No wonder Hollywood makes movies for morons, this is the audience. This is why we have Transformers 3 coming, folks....
Gives me a headache. Seriously.
Now you can watch on the train! The time when a movie was an event to give your full attention to is long gone.
Yet, I keep going, because I LOVE movies, and because I believe that in a crowded room of people is the way they are to be seen. When it works, and we all work and react in consort with the film...it's transcendant, beautiful.
You can't put that on a Zune.
Monday, September 21, 2009
I saw Bruce Springsteen and the E-Street Band play Born to Run in it's entirety. So, so very cool. I have to say I was a little disappointed to be in the rafters for this show, after having made it to the pit in front of the stage the last two tines we'd seen the band at the United Center. CByrd's mom was with us, and we did have a great time, but looking down into the crowd down front...I did have moments of real envy.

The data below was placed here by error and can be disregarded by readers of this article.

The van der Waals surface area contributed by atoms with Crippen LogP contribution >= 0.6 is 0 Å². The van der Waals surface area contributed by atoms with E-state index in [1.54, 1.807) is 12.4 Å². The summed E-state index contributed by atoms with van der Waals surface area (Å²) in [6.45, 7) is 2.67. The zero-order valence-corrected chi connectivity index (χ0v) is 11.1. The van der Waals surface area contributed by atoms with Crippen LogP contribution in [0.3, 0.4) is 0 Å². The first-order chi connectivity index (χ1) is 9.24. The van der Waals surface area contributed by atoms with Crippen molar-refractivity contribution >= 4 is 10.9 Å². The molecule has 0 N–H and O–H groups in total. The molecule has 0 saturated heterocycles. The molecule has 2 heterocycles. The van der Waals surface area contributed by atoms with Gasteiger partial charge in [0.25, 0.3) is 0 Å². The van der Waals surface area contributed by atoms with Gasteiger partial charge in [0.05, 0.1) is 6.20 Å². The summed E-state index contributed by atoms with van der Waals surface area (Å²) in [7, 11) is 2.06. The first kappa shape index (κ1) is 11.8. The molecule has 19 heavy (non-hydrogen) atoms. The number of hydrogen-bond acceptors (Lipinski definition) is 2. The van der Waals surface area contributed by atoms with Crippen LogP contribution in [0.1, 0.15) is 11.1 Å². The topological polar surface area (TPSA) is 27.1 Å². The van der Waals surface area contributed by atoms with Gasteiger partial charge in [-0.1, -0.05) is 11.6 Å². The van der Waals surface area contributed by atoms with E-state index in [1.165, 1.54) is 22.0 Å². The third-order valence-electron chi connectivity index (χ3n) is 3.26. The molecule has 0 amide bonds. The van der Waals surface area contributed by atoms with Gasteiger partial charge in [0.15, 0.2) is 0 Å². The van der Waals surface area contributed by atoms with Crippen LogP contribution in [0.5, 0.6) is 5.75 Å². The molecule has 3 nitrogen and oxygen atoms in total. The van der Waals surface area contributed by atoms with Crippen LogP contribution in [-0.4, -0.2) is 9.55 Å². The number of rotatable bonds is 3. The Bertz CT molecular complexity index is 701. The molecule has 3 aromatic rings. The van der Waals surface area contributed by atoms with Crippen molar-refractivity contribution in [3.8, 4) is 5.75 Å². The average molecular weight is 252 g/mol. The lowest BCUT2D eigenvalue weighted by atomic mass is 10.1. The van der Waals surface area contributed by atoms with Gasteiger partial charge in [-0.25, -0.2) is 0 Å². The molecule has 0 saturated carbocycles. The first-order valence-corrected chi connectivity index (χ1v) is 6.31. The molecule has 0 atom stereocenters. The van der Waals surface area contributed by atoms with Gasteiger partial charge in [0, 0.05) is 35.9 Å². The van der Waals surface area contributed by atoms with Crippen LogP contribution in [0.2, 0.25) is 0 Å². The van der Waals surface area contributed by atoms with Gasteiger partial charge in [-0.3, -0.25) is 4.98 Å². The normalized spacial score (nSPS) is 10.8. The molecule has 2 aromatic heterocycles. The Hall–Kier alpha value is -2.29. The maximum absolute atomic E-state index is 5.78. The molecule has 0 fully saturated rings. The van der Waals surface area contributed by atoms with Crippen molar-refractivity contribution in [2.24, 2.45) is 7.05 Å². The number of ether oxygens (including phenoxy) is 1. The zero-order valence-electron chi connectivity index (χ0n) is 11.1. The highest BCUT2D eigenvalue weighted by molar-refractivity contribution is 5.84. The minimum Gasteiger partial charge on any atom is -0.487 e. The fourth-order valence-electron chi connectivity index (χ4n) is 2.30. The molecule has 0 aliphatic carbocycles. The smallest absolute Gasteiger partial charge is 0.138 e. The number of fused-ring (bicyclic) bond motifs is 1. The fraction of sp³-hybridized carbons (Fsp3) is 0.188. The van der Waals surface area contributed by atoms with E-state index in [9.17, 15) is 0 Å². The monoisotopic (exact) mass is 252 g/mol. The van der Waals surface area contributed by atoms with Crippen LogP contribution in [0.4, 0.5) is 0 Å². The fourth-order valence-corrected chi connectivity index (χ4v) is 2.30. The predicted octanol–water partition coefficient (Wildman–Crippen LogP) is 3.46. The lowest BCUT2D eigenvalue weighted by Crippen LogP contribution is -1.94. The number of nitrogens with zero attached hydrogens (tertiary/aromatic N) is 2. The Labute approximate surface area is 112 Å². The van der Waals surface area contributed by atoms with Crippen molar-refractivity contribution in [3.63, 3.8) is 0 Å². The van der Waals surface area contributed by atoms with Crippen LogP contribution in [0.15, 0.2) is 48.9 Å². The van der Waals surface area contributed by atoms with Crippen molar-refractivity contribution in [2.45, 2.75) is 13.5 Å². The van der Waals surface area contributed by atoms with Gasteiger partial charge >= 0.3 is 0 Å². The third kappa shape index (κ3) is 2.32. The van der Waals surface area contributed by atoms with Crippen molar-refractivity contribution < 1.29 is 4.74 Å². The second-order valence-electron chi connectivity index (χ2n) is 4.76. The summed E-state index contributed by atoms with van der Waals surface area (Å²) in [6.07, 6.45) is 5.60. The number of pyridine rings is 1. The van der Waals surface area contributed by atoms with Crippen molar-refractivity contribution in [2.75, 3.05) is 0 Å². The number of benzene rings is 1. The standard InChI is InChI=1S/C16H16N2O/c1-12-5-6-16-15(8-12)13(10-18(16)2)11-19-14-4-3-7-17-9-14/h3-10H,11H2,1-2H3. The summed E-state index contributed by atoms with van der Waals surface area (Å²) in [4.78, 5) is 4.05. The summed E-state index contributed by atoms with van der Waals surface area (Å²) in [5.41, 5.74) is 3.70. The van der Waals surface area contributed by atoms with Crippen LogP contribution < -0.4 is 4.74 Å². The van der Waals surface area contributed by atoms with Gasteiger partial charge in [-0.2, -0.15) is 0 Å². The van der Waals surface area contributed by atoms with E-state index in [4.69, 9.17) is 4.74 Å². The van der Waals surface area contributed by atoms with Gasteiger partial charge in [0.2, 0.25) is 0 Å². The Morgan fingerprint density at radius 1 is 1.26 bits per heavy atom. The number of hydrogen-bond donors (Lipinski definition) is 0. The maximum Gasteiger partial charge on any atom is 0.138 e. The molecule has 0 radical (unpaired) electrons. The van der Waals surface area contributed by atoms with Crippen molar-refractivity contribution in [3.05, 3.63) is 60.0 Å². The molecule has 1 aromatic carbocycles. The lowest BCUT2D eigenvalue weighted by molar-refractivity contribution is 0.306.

Oh well, we can't all make it up front every time.
Colene had a brief chat with a gentlemen coming from the bus to the arena, he asked her how many times she'd seen Bruce, she answered 10 times. He responded that it was only his second, and the last time was 32 years ago. It was a nice moment to remind me of how far Springsteen's reach is, and how many people his music speaks to.
Working on a Dream
Tenth Avenue Freeze-out
Born to Run
She's the One
Meeting Across the River
Waitin' on a Sunny Day
The Promised Land
* * *
Da Doo Ron Ron
I'm Goin' Down
Dancing in the Dark
So, we started with the very welcome "Seeds," I've loved that song since it first appeared on the Live '75 - '85 box set. So powerful and angry, and so very appropriate for the current state of the US. The whole first bit of the show, from Seeds to Cover Me, were clearly the "recession set" for the night. Ending with Bruce repeating "Times are tough now" several times over to end Cover Me.
After that things got more fun, with Bruce going into the crowd for "Hungry Heart," crawling along the wall that separated the pit from the rest of the general admission floor, singing, and calling for the audience to sing along, the whole way. It was quite a moment, and my pang of envy was very, very strong for a few minutes there.
"Working on a Dream" was rough, and Bruce laughed that "Ladies and gentlemen, I hear the sound of the E Street Band fucking up! It can still happen after all these years... It ain't pretty." Little Steven Van Zant sidled up, and Bruce continued, "Steven said I missed a verse, so it was the Boss-man's fault."
Then, Bruce stopped....